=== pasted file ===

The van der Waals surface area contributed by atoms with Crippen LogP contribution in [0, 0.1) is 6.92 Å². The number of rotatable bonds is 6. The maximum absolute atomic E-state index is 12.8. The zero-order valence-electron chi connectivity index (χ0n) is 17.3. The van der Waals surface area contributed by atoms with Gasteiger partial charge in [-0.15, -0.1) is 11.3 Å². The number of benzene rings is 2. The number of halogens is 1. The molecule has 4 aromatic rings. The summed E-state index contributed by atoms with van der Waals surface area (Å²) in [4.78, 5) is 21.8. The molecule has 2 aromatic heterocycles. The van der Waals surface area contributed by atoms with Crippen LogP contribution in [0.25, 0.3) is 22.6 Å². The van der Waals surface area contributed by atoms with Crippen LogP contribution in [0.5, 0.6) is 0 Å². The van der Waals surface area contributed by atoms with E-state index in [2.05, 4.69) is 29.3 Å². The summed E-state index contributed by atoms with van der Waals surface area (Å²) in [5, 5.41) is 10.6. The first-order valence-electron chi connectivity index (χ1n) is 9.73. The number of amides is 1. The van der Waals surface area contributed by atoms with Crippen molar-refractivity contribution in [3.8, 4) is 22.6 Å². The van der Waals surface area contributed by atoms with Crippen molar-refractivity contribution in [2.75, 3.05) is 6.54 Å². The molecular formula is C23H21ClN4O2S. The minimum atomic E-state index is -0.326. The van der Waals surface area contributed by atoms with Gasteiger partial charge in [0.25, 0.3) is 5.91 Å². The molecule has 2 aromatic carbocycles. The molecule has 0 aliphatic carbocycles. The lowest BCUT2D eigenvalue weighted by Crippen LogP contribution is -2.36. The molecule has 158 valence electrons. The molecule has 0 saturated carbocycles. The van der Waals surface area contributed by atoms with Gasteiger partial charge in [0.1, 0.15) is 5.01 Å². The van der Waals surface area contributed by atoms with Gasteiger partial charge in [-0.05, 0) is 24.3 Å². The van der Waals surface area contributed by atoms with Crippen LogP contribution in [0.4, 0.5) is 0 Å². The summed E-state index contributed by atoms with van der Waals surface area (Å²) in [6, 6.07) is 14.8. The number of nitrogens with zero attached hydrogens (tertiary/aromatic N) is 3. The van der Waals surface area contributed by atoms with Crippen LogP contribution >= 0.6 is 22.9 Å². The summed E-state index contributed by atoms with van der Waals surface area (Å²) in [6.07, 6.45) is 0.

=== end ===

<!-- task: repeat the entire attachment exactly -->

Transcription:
The van der Waals surface area contributed by atoms with Crippen LogP contribution in [0, 0.1) is 6.92 Å². The number of rotatable bonds is 6. The maximum absolute atomic E-state index is 12.8. The zero-order valence-electron chi connectivity index (χ0n) is 17.3. The van der Waals surface area contributed by atoms with Gasteiger partial charge in [-0.15, -0.1) is 11.3 Å². The number of benzene rings is 2. The number of halogens is 1. The molecule has 4 aromatic rings. The summed E-state index contributed by atoms with van der Waals surface area (Å²) in [4.78, 5) is 21.8. The molecule has 2 aromatic heterocycles. The van der Waals surface area contributed by atoms with Crippen LogP contribution in [0.25, 0.3) is 22.6 Å². The van der Waals surface area contributed by atoms with Crippen LogP contribution in [0.5, 0.6) is 0 Å². The van der Waals surface area contributed by atoms with E-state index in [2.05, 4.69) is 29.3 Å². The summed E-state index contributed by atoms with van der Waals surface area (Å²) in [5, 5.41) is 10.6. The first-order valence-electron chi connectivity index (χ1n) is 9.73. The number of amides is 1. The van der Waals surface area contributed by atoms with Crippen molar-refractivity contribution in [3.8, 4) is 22.6 Å². The van der Waals surface area contributed by atoms with Crippen molar-refractivity contribution in [2.75, 3.05) is 6.54 Å². The molecular formula is C23H21ClN4O2S. The minimum atomic E-state index is -0.326. The van der Waals surface area contributed by atoms with Gasteiger partial charge in [0.25, 0.3) is 5.91 Å². The molecule has 2 aromatic carbocycles. The molecule has 0 aliphatic carbocycles. The lowest BCUT2D eigenvalue weighted by Crippen LogP contribution is -2.36. The molecule has 158 valence electrons. The molecule has 0 saturated carbocycles. The van der Waals surface area contributed by atoms with Gasteiger partial charge in [0.1, 0.15) is 5.01 Å². The van der Waals surface area contributed by atoms with Gasteiger partial charge in [-0.05, 0) is 24.3 Å². The van der Waals surface area contributed by atoms with Crippen LogP contribution in [0.4, 0.5) is 0 Å². The summed E-state index contributed by atoms with van der Waals surface area (Å²) in [6, 6.07) is 14.8. The number of nitrogens with zero attached hydrogens (tertiary/aromatic N) is 3. The van der Waals surface area contributed by atoms with Crippen LogP contribution >= 0.6 is 22.9 Å². The summed E-state index contributed by atoms with van der Waals surface area (Å²) in [6.07, 6.45) is 0.